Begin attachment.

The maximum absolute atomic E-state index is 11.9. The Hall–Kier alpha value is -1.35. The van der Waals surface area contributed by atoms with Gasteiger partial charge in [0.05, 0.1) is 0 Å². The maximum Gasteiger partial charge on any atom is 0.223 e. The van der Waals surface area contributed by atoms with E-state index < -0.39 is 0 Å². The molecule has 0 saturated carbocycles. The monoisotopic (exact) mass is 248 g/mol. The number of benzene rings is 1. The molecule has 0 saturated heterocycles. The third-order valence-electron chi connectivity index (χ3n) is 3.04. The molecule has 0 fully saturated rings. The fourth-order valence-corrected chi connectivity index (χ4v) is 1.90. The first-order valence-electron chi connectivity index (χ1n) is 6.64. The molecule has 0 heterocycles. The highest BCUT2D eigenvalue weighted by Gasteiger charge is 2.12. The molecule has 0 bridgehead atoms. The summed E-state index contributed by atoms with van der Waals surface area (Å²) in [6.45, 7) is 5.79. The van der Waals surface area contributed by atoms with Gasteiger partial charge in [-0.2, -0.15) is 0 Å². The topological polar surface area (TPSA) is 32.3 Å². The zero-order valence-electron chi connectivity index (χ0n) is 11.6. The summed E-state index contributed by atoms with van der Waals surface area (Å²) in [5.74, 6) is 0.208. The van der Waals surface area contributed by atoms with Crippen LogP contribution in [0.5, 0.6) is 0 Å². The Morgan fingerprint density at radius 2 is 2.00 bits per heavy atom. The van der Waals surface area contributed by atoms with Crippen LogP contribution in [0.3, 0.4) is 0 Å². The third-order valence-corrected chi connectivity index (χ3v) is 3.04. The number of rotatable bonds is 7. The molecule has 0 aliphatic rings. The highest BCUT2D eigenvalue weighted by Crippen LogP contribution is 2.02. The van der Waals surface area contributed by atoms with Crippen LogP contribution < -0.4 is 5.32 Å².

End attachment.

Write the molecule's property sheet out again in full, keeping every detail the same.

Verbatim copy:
The maximum absolute atomic E-state index is 11.9. The Hall–Kier alpha value is -1.35. The van der Waals surface area contributed by atoms with Gasteiger partial charge in [0.05, 0.1) is 0 Å². The maximum Gasteiger partial charge on any atom is 0.223 e. The van der Waals surface area contributed by atoms with E-state index < -0.39 is 0 Å². The molecule has 0 saturated carbocycles. The monoisotopic (exact) mass is 248 g/mol. The number of benzene rings is 1. The molecule has 0 saturated heterocycles. The third-order valence-electron chi connectivity index (χ3n) is 3.04. The molecule has 0 fully saturated rings. The fourth-order valence-corrected chi connectivity index (χ4v) is 1.90. The first-order valence-electron chi connectivity index (χ1n) is 6.64. The molecule has 0 heterocycles. The highest BCUT2D eigenvalue weighted by Gasteiger charge is 2.12. The molecule has 0 bridgehead atoms. The summed E-state index contributed by atoms with van der Waals surface area (Å²) in [6.45, 7) is 5.79. The van der Waals surface area contributed by atoms with Gasteiger partial charge in [-0.2, -0.15) is 0 Å². The topological polar surface area (TPSA) is 32.3 Å². The zero-order valence-electron chi connectivity index (χ0n) is 11.6. The summed E-state index contributed by atoms with van der Waals surface area (Å²) in [5.74, 6) is 0.208. The van der Waals surface area contributed by atoms with Crippen LogP contribution in [0.5, 0.6) is 0 Å². The Morgan fingerprint density at radius 2 is 2.00 bits per heavy atom. The van der Waals surface area contributed by atoms with Crippen LogP contribution in [0.3, 0.4) is 0 Å². The third-order valence-corrected chi connectivity index (χ3v) is 3.04. The number of rotatable bonds is 7. The molecule has 0 aliphatic rings. The highest BCUT2D eigenvalue weighted by Crippen LogP contribution is 2.02. The van der Waals surface area contributed by atoms with Crippen LogP contribution < -0.4 is 5.32 Å².